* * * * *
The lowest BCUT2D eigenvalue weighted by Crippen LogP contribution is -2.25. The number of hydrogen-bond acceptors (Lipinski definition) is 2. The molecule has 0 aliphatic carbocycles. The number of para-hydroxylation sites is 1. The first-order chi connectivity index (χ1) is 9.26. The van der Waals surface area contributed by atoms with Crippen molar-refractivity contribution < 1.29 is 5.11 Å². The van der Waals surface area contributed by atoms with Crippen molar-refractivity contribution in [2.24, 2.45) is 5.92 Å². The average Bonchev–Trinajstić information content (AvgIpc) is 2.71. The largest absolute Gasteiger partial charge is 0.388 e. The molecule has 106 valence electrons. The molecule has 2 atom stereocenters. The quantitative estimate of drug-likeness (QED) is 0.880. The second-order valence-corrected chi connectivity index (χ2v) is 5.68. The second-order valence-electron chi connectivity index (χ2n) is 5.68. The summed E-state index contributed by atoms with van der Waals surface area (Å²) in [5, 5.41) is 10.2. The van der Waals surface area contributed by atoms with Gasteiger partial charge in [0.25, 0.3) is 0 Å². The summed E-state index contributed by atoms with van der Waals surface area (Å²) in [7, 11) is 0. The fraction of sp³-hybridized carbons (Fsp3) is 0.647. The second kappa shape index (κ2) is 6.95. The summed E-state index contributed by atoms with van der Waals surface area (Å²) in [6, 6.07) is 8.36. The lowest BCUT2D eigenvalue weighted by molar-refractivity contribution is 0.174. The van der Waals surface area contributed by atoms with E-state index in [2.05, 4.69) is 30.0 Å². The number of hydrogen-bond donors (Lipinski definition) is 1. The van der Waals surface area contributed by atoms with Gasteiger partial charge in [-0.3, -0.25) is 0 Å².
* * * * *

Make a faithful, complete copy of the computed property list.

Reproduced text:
The lowest BCUT2D eigenvalue weighted by Crippen LogP contribution is -2.25. The number of hydrogen-bond acceptors (Lipinski definition) is 2. The molecule has 0 aliphatic carbocycles. The number of para-hydroxylation sites is 1. The first-order chi connectivity index (χ1) is 9.26. The van der Waals surface area contributed by atoms with Crippen molar-refractivity contribution < 1.29 is 5.11 Å². The van der Waals surface area contributed by atoms with Crippen molar-refractivity contribution in [2.24, 2.45) is 5.92 Å². The average Bonchev–Trinajstić information content (AvgIpc) is 2.71. The largest absolute Gasteiger partial charge is 0.388 e. The molecule has 106 valence electrons. The molecule has 2 atom stereocenters. The quantitative estimate of drug-likeness (QED) is 0.880. The second-order valence-corrected chi connectivity index (χ2v) is 5.68. The second-order valence-electron chi connectivity index (χ2n) is 5.68. The summed E-state index contributed by atoms with van der Waals surface area (Å²) in [5, 5.41) is 10.2. The van der Waals surface area contributed by atoms with Gasteiger partial charge in [0.25, 0.3) is 0 Å². The summed E-state index contributed by atoms with van der Waals surface area (Å²) in [7, 11) is 0. The fraction of sp³-hybridized carbons (Fsp3) is 0.647. The second kappa shape index (κ2) is 6.95. The summed E-state index contributed by atoms with van der Waals surface area (Å²) in [6, 6.07) is 8.36. The lowest BCUT2D eigenvalue weighted by molar-refractivity contribution is 0.174. The van der Waals surface area contributed by atoms with E-state index in [2.05, 4.69) is 30.0 Å². The number of hydrogen-bond donors (Lipinski definition) is 1. The van der Waals surface area contributed by atoms with Gasteiger partial charge in [-0.3, -0.25) is 0 Å².